By Robert Hickson 16/05/2021


In books and movies it is often a good plot point for a disease (or monster) to escape, accidentally or with assistance, from a government lab. There are also real cases of pathogens getting out of labs (but quickly being controlled).

That’s also a discussion going on now about Covid-19. Natural evolution or human agency? Spillover or accident? The origin of SARS-CoV-2 still isn’t definitive. A letter published last week in Science from some leading public health and infectious disease researchers calls for greater scrutiny of the possibility that the SARS-CoV-2 pandemic resulted from an accidental release from a lab.

The World Health Organisation investigation earlier this year concluded that a laboratory escape as the source was “extremely unlikely.” But the authors of the Science letter point out that assessment received less consideration than infection from a wild or captive animal, and that independent access to information from China did not occur. They note too that the Director General of the WHO thought the report did not contain an adequate assessment of the possibility of laboratory escape.

The letter does not claim that the pandemic started due to a virus escaping from a research lab. Their point is that greater scrutiny of this possibility is still required, to both understand the origin and to help reduce the risks of further pandemics.

That’s a reasonable stance to take.

 

Was it a lab leak?

The possibility of a lab escape is examined  by science writer Nicholas Wade in a long article in The Bulletin of the Atomic Scientists. While he looks at both hypotheses, he clearly thinks there is more to support the lab escape hypothesis.

The Public Health Expert blog republished a blog post that considers Wade made a good case. Too uncritically in my view.

Although Wade highlights some important issues, I think he abandons a dispassionate  journalistic approach for an, at times, conspiratorial one. He refers to “the virologists’ omertà”, where there is a supposed code of silence by virologists to not mention genetic experiments for fear of jeopardising reputations and funding opportunities. And he suggests that science journalists are naïve, taking scientists at their word. These assertions are ingenuous and he offers opinions not evidence.

There has been plenty of robust scientific and journalistic challenging during the pandemic. For example, early debates about how contagious and serious the SARS-CoV-2 is, the benefits and risks of encouraging herd immunity, the robustness of particular therapeutic trials, and whether the D614G mutation conferred greater transmissibility.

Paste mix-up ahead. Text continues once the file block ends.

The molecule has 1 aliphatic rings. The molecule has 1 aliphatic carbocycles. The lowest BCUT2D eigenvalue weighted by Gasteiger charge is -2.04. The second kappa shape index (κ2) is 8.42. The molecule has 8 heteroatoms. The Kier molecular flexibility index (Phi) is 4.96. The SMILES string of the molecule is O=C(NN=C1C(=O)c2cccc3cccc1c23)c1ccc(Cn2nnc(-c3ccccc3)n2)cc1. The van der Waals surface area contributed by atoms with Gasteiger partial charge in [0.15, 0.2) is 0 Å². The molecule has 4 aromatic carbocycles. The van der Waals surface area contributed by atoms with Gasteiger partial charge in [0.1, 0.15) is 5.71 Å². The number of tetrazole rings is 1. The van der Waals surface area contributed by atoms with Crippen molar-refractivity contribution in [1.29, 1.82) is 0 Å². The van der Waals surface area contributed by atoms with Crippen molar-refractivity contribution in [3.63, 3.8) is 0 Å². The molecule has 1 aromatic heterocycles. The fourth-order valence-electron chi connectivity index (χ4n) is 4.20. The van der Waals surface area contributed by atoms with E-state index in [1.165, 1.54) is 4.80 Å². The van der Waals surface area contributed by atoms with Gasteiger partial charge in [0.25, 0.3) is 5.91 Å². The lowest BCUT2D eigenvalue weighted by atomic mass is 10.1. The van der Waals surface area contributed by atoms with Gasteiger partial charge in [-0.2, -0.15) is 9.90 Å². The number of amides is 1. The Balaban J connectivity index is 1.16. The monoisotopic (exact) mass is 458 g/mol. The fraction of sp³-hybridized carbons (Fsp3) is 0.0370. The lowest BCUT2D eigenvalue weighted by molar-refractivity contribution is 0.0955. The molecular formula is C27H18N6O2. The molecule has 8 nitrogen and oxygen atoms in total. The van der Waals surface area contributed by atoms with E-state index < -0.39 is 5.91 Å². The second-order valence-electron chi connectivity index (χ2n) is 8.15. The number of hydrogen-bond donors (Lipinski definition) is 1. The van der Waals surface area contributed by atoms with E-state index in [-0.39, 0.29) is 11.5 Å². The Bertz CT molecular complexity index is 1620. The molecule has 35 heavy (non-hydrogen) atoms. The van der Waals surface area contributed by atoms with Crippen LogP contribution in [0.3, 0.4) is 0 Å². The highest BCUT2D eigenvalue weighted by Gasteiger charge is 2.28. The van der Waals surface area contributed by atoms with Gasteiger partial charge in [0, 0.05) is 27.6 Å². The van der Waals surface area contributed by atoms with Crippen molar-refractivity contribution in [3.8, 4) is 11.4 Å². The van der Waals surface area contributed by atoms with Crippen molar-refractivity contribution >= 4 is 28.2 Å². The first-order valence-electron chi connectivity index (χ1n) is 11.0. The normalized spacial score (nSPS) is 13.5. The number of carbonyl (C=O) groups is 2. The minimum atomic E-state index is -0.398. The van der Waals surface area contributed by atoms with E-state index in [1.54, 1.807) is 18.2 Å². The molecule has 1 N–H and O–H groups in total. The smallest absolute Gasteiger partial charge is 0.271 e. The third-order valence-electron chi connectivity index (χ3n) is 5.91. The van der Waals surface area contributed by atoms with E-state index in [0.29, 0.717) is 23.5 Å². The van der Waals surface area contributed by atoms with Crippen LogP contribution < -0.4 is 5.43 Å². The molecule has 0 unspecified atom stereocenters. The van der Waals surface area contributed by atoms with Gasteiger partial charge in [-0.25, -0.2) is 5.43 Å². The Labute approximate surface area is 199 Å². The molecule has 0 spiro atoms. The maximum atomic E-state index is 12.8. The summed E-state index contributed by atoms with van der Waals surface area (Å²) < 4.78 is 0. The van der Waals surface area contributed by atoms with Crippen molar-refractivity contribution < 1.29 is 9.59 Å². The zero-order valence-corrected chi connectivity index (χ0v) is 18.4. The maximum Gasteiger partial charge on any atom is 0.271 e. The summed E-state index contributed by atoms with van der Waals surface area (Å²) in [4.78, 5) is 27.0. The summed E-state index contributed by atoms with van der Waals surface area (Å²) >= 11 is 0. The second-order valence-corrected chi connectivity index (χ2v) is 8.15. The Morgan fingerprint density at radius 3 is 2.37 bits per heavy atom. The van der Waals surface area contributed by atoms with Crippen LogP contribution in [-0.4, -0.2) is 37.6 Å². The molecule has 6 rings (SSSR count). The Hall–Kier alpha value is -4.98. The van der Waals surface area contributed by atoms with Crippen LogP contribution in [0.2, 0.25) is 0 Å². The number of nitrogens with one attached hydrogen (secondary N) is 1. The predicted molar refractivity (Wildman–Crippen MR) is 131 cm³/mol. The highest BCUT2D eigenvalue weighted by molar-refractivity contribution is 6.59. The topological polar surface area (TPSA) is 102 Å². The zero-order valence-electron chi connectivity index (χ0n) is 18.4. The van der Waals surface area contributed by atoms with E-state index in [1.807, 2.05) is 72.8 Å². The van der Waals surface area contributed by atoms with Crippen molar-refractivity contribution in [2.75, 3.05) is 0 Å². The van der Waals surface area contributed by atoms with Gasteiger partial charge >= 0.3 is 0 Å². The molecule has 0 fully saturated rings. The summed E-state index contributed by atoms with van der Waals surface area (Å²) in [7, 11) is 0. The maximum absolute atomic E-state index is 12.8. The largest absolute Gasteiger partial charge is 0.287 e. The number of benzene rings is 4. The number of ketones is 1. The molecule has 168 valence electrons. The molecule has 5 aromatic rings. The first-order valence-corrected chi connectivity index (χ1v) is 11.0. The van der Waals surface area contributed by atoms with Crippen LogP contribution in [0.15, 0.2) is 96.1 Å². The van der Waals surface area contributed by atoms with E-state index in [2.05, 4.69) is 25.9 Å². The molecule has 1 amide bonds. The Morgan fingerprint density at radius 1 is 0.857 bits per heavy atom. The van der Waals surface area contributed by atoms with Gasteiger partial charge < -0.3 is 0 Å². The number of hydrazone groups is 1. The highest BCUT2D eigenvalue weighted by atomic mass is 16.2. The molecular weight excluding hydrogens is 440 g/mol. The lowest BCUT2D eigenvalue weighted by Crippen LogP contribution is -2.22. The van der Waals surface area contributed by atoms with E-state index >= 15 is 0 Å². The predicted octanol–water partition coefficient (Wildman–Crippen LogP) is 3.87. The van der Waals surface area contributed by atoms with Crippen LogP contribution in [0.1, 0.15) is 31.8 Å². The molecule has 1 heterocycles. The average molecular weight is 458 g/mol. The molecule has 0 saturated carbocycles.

Science writers like Zeynep Tufekci (an Associate Professor at the University of North Carolina) and Ed Yong at The Atlantic, Carl Zimmer at the New York Times and Kai Kupferschmidt at Science magazine have written critically and insightfully about the pandemic. (Yes, these are all US publications, but these are where I’ve seen some of the best science journalism on Covid-19).

 

Possibilities aren’t facts

Wade’s article, like many conspiracy-related theories, emphasises how many things seem very unlikely to have occurred naturally. Such as, not having found the ancestral virus in the wild as quickly as for SARS, the virus apparently being well adapted to infect humans, the unusual furin cleavage site.

And he notes the research interests and earlier reports of safety concerns at the Wuhan Institute of Virology. Taken together these make it seem to him that a lab escape is more likely. But that is just assertion not evidence.

While he refers to some scientific papers to support his views, he ignores others that don’t. Such as some noting the diversity in bat coronaviruses, and the frequency of recombination in coronaviruses and occurrence of similar cleavage sites in other human coronaviruses.

To be fair, researchers have sometimes too quickly asserted that laboratory escape is unlikely. Escapes of pathogens from labs do occassionaly happen. So, it is not cut and dried how the virus started circulating in Wuhan.

Wade does highlight important issues about gain-of-function experiments (where viruses are modified to see if they are able to infect new hosts). This was covered in more detail by science journalists last year, but probably not as widely read.

 

Gather evidence not assertions

Further investigation of the origin of the pandemic is necessary. There are still critical gaps in knowledge about the virus’ origins, so jumping to one conclusion or another now isn’t helpful or productive.

This also shouldn’t stop or hinder improving approaches to evaluating zoonotic risks in the wild. Or to improving regulation and oversight of high-risk research.

 

Photo by Marija Zaric on Unsplash